A cancer survivor explains how the new treatments coming out for all types of cancer give her hope. “If we are diagnosed today, a cure or remission may come out next week or next month, or next year to give us additional time to live,” she writes.
When I was initially diagnosed with my cancer, the oncologist told me the average span of life was 104 months. As I reached for my friend’s hand in shock and the room whirled around me, I recall her saying that new treatments were coming out all the time.
I did not believe her because I was so distraught. However, 11 years later (yes I beat the odds) I realize she was right. I have seen several new drugs for my unique type of myelodysplastic syndrome (MDS) being approved by the FDA, with the most recent one being Reblozyl (luspatercept). So far I have not needed it, but my oncologist told me she would put it in her back pocket in case I need it.How reassuring is that!
I have been reading articles in CURE® and other resources about treatments I never even heard about years ago, including targeted therapy, immunotherapy, radiopharmaceuticals that deliver radiation therapy directly to cancer cells and several other therapies that I have left out. I know there are more than what I mentioned and it is almost impossible to keep up with all of them. The point I am making is that the days of offering only the three options of surgery, radiation or chemo are over.
On my first trip to the Cleveland Clinic, I signed up to be a part of a genetic study that was being used to determine if children or other family members were predisposed to my type of cancer. I do not have children, but wanted the information for my nieces and nephews. It was fascinating to me that now not only can cancer be treated differently, but the predisposition to it can often be determined. How much better it is to be able to watch for the manifestation of any cancer and diagnose it early for treatment, than to wait until it is too late.The tests determined that my type of cancer was not hereditary, but did find out that all my red cancer cells mutated at the same time, which is important to know in future treatment protocols.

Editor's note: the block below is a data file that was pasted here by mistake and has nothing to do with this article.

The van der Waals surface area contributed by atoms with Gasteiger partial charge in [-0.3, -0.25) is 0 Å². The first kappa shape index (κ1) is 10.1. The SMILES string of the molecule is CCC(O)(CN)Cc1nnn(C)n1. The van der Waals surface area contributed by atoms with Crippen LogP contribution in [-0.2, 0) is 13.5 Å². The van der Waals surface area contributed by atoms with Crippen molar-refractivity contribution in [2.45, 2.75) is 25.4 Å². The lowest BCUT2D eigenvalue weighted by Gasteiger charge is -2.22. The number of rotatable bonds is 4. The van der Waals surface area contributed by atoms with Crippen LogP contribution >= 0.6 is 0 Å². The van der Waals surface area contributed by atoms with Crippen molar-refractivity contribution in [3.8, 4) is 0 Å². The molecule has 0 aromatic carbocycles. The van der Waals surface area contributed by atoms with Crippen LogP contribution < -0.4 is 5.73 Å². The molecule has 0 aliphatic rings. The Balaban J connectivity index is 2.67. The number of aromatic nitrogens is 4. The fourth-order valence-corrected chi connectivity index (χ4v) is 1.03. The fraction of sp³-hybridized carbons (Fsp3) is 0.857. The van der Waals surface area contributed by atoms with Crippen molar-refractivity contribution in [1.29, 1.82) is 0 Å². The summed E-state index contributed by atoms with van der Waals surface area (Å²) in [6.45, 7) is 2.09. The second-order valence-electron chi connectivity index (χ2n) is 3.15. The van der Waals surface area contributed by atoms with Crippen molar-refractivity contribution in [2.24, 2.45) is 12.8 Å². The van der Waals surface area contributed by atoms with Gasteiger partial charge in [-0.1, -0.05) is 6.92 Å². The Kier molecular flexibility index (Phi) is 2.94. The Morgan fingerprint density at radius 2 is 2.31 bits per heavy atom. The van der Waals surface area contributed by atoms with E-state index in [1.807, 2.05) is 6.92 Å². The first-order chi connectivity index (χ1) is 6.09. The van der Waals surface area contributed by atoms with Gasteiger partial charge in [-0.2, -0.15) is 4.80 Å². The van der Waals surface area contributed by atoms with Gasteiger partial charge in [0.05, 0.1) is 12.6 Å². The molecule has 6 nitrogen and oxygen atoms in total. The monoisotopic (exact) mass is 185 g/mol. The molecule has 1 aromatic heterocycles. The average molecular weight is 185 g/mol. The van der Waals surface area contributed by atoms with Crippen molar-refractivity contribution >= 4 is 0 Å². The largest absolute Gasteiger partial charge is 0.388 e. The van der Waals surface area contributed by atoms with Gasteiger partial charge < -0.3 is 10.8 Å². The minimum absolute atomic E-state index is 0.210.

In browsing through articles, I even found that a company was using genomic testing to identity possible cancer-causing mutations, and then use targeted therapy for dogs! All of us who love our canine companions can know what this means.
I was having bone marrow biopsies twice a year and had at least 15 of them up until COVID-19. The expense wiped out my savings, not to mention the inconvenience and discomfort. Imagine my delight when my oncologist broke the news to me that now a blood test replaced the need for a bone marrow biopsy! I did not even mind watching the eight vials of blood being taken off out of my arm and shipped off to the lab. The report I received later on the blood work reported that the FDA had approved these blood tests for clinical use, but not for a research protocol. I know there is more to come.
I am amazed at the stories I hear about cancer survivors who would have died if their cancer had been diagnosed even a decade ago. When I was first diagnosed in 2010, an oncologist from Case Western University Hospital told me that 10 years ago this disease would have been a death sentence and now they had drugs to treat it so I could live longer. Obviously, she was right.
Do not get me wrong. I am not naïve to think that cancer can’t be fatal and mourn the friends and family I have lost. However, I think I can say honestly that I celebrate living in 2021. There is much more research available and treatments being administered than ever before. For people like me with incurable cancer, scientists are working around the clock to not cure me, but give me several more years of life. We can take heart in this. If we are diagnosed today, a cure or remission may come out next week or next month, or next year to give us additional time to live. That gives us hope and we can cherish it.
For more news on cancer updates, research and education, don’t forget to subscribe to CURE®’s newsletters here.